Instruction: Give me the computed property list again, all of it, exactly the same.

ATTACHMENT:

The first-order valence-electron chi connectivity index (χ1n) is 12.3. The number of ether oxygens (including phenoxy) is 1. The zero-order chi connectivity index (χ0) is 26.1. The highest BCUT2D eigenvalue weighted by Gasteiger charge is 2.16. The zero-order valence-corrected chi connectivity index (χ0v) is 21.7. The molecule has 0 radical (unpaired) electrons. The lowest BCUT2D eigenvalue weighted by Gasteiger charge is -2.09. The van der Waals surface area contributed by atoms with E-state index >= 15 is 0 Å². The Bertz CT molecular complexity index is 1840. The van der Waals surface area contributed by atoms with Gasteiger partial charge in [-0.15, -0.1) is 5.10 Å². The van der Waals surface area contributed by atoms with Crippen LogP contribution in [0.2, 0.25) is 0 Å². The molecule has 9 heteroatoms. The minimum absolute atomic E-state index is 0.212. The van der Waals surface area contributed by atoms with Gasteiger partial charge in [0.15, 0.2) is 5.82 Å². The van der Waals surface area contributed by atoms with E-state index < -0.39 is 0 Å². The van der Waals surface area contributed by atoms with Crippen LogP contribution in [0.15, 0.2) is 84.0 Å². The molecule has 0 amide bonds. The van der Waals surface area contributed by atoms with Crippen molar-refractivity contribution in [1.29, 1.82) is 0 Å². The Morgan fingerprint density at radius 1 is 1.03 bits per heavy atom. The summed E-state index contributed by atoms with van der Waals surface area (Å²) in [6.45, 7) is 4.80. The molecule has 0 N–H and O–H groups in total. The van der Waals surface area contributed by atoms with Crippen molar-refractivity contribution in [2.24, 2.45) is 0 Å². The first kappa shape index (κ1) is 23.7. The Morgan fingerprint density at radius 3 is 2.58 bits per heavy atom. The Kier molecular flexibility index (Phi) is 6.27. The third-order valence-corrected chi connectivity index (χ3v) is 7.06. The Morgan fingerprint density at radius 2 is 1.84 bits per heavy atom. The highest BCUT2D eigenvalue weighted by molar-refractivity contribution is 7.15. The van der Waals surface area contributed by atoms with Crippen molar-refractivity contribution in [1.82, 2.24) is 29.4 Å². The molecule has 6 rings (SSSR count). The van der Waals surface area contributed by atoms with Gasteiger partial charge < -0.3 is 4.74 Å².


The first-order valence-electron chi connectivity index (χ1n) is 12.3. The number of ether oxygens (including phenoxy) is 1. The zero-order chi connectivity index (χ0) is 26.1. The highest BCUT2D eigenvalue weighted by Gasteiger charge is 2.16. The zero-order valence-corrected chi connectivity index (χ0v) is 21.7. The molecule has 0 radical (unpaired) electrons. The lowest BCUT2D eigenvalue weighted by Gasteiger charge is -2.09. The van der Waals surface area contributed by atoms with E-state index >= 15 is 0 Å². The Bertz CT molecular complexity index is 1840. The van der Waals surface area contributed by atoms with Gasteiger partial charge in [-0.15, -0.1) is 5.10 Å². The van der Waals surface area contributed by atoms with Crippen LogP contribution in [0.2, 0.25) is 0 Å². The molecule has 9 heteroatoms. The minimum absolute atomic E-state index is 0.212. The van der Waals surface area contributed by atoms with Gasteiger partial charge in [0.15, 0.2) is 5.82 Å². The van der Waals surface area contributed by atoms with E-state index < -0.39 is 0 Å². The van der Waals surface area contributed by atoms with Crippen LogP contribution in [0.15, 0.2) is 84.0 Å². The molecule has 0 amide bonds. The van der Waals surface area contributed by atoms with Crippen molar-refractivity contribution in [1.29, 1.82) is 0 Å². The Morgan fingerprint density at radius 1 is 1.03 bits per heavy atom. The summed E-state index contributed by atoms with van der Waals surface area (Å²) in [6.45, 7) is 4.80. The molecule has 0 N–H and O–H groups in total. The van der Waals surface area contributed by atoms with Crippen molar-refractivity contribution in [2.24, 2.45) is 0 Å². The first kappa shape index (κ1) is 23.7. The Morgan fingerprint density at radius 3 is 2.58 bits per heavy atom. The Kier molecular flexibility index (Phi) is 6.27. The third-order valence-corrected chi connectivity index (χ3v) is 7.06. The Morgan fingerprint density at radius 2 is 1.84 bits per heavy atom. The highest BCUT2D eigenvalue weighted by molar-refractivity contribution is 7.15. The van der Waals surface area contributed by atoms with Crippen molar-refractivity contribution in [1.82, 2.24) is 29.4 Å². The molecule has 6 rings (SSSR count). The van der Waals surface area contributed by atoms with Gasteiger partial charge < -0.3 is 4.74 Å².